The timescale for the move to Macroom will be affected by the CAF results and the availability of suitable accommodation. Given the scale of the move and the necessity to design technically suitable laboratories, I am not in a position at present to say precisely when the relocation of the laboratories will be completed.

Grant Payments.

Cecilia Keaveney

Question:

122 Cecilia Keaveney asked the Minister for Agriculture and Food the position in relation to a forestry grant application for a person (details supplied) in County Donegal; and if he will make a statement on the matter. [16222/04]

The application form for a forestry premium for the person in question was returned to the applicant as all relevant details were not included. The forestry premium can only be paid on receipt of the fully completed application form.

EU Directives.

Liam Twomey

Question:

123 Dr. Twomey asked the Minister for Agriculture and Food his views on whether it is the IFA’s considered view that the recommendations of the draft nitrates directive action programme are unnecessary, unworkable and unaffordable for farming here. [16262/04]

The implementation of the nitrates directive is in the first instance, a matter for the Minister for the Environment, Heritage and Local Government. Ireland is legally obliged to put into effect an action programme for the further implementation of the nitrates directive. The European Court of Justice, in its judgment on 11 March 2004, held that Ireland had not fulfilled its obligations under the nitrates directive by reason of its failure to establish and implement an action programme in accordance with Article 5 of the directive. It is open to the court, on the application of the European Commission, to impose substantial fines against Ireland if early action is not taken to give full effect to the directive. Furthermore the terms of the action programme need to be finalised at an early date given that EU co-funding of schemes such as REPS, disadvantaged areas compensatory allowance, early retirement and forestry is conditional on satisfactory implementation of the nitrates directive. Compliance with the directive has also been specified as one of the conditions for farmers' participation in the single payment scheme following the decoupling of farm supports from production.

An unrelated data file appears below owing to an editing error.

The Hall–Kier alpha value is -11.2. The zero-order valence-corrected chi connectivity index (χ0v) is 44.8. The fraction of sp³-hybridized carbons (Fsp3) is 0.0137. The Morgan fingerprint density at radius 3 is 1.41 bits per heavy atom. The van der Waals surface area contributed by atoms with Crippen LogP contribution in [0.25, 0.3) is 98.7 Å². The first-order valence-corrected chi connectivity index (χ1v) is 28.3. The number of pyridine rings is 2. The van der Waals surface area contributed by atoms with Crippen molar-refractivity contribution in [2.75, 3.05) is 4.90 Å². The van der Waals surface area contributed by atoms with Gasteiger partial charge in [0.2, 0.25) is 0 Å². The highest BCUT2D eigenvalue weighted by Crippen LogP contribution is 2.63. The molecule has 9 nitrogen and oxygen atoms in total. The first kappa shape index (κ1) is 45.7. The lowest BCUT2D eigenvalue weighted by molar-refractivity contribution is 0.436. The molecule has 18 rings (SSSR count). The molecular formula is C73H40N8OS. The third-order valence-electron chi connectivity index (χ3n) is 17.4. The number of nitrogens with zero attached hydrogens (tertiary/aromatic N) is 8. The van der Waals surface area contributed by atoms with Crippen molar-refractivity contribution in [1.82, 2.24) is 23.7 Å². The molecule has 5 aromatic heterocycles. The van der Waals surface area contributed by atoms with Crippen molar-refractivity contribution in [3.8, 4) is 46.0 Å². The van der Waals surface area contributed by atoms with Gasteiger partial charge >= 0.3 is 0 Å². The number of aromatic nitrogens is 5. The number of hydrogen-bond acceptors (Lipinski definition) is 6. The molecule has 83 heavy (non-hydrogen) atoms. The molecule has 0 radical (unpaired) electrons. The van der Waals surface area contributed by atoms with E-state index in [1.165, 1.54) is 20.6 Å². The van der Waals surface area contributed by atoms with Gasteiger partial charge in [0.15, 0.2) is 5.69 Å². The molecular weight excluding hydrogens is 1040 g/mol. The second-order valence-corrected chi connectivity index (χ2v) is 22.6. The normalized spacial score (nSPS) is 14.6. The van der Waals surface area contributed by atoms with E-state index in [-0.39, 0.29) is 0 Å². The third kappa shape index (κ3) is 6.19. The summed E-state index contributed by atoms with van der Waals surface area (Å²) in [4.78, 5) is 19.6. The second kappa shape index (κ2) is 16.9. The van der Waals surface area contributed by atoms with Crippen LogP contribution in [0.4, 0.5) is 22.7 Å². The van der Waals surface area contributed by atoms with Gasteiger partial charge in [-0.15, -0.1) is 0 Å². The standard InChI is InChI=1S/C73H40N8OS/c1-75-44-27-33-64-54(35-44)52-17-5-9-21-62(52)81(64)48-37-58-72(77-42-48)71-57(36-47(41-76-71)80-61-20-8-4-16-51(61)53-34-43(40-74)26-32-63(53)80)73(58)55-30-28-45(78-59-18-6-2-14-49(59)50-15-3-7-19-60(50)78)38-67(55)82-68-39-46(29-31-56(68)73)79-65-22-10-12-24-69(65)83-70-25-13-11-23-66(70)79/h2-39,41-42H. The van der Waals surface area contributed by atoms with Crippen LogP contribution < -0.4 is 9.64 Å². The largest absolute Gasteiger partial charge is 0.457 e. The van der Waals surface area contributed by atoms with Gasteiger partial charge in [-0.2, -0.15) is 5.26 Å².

My Department has had ongoing contact with the Department of the Environment, Heritage and Local Government on the development of a draft action programme giving further effect to the directive. This draft action programme was presented in December 2003 to representatives of the main farming organisations and other stakeholders, who were invited to submit their comments. Written submissions on the draft action programme have been received from some 70 stakeholders, including all the main farming organisations, and a revised draft is being prepared by officials of the Department of the Environment, Heritage and Local Government together with officials from my Department. Direct discussions have also taken place between officials of the two Departments and the farming pillar under Sustaining Progress.

Under Sustaining Progress, the Government is committed to using the flexibility of the nitrates directive to seek European Commission approval for a derogation allowing organic nitrogen limits of up to 250 kg. per hectare per annum. After the draft action programme is finalised and submitted to the European Commission, a derogation proposal designed to take account of the unique characteristics of Irish agriculture will also be submitted. In the context of finalising the derogation proposal, the objective is to achieve approval for appropriate derogation arrangements in a manner that underpins the future of our commercial agriculture sector.